Thanks mainly to social media, Millennials are highly aware of and interested in the world outside of their own country. This international mindset will be a valuable building block for them as future leaders. Click To Tweet

Innovative & Adaptable

Millennials grew up in this age of technology that has enabled all of us to do things easier and quicker than before. As a result, they have a very low tolerance for inefficiency or tedious work and will naturally look for ways to use technology to do things more efficiently. Moreover, as they have already experienced and adopted multiple new technologies in their lifetime, they are a generation that is not afraid of technical change. Quite the contrary, they are curious about it and keen to discover and explore how to use new technologies to their advantage.  

 

Two qualities that may hinder Millennials to become effective leaders 

Weakened face-to-face communication skills

It has been said that Millennials have been silenced by technology, as many Millennials nowadays rather text or email than talk. As one Millennial employee explained it to me recently, “I don’t like real-time conversations because I cannot edit my responses, and I also don’t like being challenged on the spot.” This causes a real challenge for Millennials who aspire to leadership roles, as you cannot lead via email, text, or social media. Real-time conversations are the lifeblood of leadership, whether it is to negotiate, give feedback, resolve conflict, or to inspire and motivate people. So this is a leadership capability that Millennials will have to double down on if they aspire to lead.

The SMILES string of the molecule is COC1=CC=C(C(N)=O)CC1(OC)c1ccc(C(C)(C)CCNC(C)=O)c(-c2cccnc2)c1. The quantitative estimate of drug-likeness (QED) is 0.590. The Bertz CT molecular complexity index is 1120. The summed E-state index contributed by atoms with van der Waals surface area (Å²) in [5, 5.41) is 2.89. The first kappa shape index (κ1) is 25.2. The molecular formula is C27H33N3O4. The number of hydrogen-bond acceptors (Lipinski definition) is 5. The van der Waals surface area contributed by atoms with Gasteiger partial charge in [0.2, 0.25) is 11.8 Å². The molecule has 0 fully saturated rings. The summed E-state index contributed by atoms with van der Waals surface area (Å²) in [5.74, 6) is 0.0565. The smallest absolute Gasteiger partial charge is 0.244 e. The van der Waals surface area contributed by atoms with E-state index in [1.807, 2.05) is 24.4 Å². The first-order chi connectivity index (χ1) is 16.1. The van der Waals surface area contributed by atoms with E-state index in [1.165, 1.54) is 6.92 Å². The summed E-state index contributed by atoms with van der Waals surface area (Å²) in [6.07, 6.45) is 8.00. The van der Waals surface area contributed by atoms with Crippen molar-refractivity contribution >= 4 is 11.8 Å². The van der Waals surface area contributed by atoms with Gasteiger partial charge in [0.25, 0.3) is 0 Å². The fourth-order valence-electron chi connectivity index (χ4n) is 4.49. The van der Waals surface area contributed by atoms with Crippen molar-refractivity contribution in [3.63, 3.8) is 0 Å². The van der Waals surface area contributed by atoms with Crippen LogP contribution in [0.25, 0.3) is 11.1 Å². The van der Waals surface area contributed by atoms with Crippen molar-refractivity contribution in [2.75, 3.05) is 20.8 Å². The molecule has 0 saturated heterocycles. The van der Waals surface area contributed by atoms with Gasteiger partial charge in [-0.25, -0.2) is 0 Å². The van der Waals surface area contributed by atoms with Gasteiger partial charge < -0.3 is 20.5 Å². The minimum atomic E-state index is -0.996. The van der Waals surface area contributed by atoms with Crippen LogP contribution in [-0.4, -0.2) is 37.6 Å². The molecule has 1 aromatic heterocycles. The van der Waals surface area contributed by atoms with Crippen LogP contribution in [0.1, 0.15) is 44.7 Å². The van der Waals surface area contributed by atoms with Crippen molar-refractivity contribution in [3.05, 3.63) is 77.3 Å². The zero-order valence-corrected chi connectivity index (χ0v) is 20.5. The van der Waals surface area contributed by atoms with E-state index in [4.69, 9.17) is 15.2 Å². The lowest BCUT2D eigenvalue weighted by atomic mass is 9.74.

You cannot lead via email, text, or social media. Real-time conversations are the lifeblood of leadership. So face-to-face communication is a leadership capability that Millennials will have to double down on if they aspire to lead. Click To Tweet

Non-confrontational

Millennials are highly team-oriented and dislike conflict, which is, well, lovely, but for the fact that conflict is an undeniable part of working in an organization. So while many Millennials might wish for a ‘conflict-free’ work environment, it is unrealistic and undesirable.  

In fact, many of today’s most successful companies subscribe to the notion that you must combine the energy, ideas, and knowledge of diverse perspectives to find answers to complex problems. Such teams, composed of high-performing individuals, are naturally subject to contradictory tensions, like cooperation and rivalry, trust and vigilance. These tensions should not be managed away — they are productive and can help teams perform better.

So, aspiring Millennial leaders will have to overcome their fear of confrontation and develop the skills to engage with conflict in a productive way. 

 

In conclusion 

If you’re still reading this, then I hope that you’ll agree that Millennials have a lot going for them to become incredible leaders. Yes, they also have some significant challenges, but overall I have high expectations for these next-gen leaders and am excited to see how they will reshape leadership. 

Note: This was the second installment of our 2-part series on Millennials & Leadership Development. Click here to read the first installment. 

About the author

Brenda van Camp Brenda van Camp
Founder & CEO, Upwardley

Brenda is the Founder and CEO of Upwardley, the new San Francisco based start-up that harnesses the latest people science & technology to re-imagine leadership development for the modern enterprise by making it more affordable, personalized, on-demand and habit-building.

Brenda is also the author of the book “The Leadership Workout”, which provides you with a 31-day framework to purposefully direct and regularly review your leadership through daily reflection and practice, to help you refine and further develop your leadership. One facet at a time, one day at a time